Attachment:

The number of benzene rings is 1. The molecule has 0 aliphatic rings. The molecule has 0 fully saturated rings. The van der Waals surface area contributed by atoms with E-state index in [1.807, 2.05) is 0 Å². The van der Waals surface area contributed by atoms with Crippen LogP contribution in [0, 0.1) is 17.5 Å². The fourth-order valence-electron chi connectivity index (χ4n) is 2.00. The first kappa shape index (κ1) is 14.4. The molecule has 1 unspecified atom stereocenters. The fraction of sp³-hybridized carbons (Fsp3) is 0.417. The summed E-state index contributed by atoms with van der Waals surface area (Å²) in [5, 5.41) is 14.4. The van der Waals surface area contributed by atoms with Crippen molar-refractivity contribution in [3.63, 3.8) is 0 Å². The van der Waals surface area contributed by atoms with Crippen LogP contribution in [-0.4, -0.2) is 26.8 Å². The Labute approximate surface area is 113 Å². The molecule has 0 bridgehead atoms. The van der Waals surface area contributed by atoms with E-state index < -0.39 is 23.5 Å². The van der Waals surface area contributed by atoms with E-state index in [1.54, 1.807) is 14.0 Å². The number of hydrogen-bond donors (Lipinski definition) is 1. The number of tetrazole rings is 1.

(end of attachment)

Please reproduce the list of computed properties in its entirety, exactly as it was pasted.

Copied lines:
The number of benzene rings is 1. The molecule has 0 aliphatic rings. The molecule has 0 fully saturated rings. The van der Waals surface area contributed by atoms with E-state index in [1.807, 2.05) is 0 Å². The van der Waals surface area contributed by atoms with Crippen LogP contribution in [0, 0.1) is 17.5 Å². The fourth-order valence-electron chi connectivity index (χ4n) is 2.00. The first kappa shape index (κ1) is 14.4. The molecule has 1 unspecified atom stereocenters. The fraction of sp³-hybridized carbons (Fsp3) is 0.417. The summed E-state index contributed by atoms with van der Waals surface area (Å²) in [5, 5.41) is 14.4. The van der Waals surface area contributed by atoms with Crippen molar-refractivity contribution in [3.63, 3.8) is 0 Å². The van der Waals surface area contributed by atoms with Crippen LogP contribution in [-0.4, -0.2) is 26.8 Å². The Labute approximate surface area is 113 Å². The molecule has 0 bridgehead atoms. The van der Waals surface area contributed by atoms with E-state index < -0.39 is 23.5 Å². The van der Waals surface area contributed by atoms with E-state index in [1.54, 1.807) is 14.0 Å². The number of hydrogen-bond donors (Lipinski definition) is 1. The number of tetrazole rings is 1.